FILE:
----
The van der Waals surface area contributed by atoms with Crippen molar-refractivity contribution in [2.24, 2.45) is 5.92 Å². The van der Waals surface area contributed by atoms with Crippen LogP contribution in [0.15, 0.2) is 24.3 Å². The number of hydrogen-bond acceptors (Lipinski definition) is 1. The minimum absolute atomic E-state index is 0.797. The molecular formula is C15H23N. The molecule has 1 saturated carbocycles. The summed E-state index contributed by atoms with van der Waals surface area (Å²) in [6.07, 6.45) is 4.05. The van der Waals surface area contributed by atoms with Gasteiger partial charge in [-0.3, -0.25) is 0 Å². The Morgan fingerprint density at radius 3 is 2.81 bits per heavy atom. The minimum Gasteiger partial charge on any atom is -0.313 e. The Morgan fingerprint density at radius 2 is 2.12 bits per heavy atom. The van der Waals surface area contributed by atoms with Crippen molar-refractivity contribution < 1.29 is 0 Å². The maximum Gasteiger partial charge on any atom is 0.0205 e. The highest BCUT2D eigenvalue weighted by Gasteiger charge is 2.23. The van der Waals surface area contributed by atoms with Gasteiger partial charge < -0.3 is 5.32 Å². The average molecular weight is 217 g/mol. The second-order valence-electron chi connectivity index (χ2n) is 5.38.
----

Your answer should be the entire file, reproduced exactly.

The van der Waals surface area contributed by atoms with Crippen molar-refractivity contribution in [2.24, 2.45) is 5.92 Å². The van der Waals surface area contributed by atoms with Crippen LogP contribution in [0.15, 0.2) is 24.3 Å². The number of hydrogen-bond acceptors (Lipinski definition) is 1. The minimum absolute atomic E-state index is 0.797. The molecular formula is C15H23N. The molecule has 1 saturated carbocycles. The summed E-state index contributed by atoms with van der Waals surface area (Å²) in [6.07, 6.45) is 4.05. The van der Waals surface area contributed by atoms with Gasteiger partial charge in [-0.3, -0.25) is 0 Å². The Morgan fingerprint density at radius 3 is 2.81 bits per heavy atom. The minimum Gasteiger partial charge on any atom is -0.313 e. The Morgan fingerprint density at radius 2 is 2.12 bits per heavy atom. The van der Waals surface area contributed by atoms with Crippen molar-refractivity contribution < 1.29 is 0 Å². The maximum Gasteiger partial charge on any atom is 0.0205 e. The highest BCUT2D eigenvalue weighted by Gasteiger charge is 2.23. The van der Waals surface area contributed by atoms with Gasteiger partial charge < -0.3 is 5.32 Å². The average molecular weight is 217 g/mol. The second-order valence-electron chi connectivity index (χ2n) is 5.38.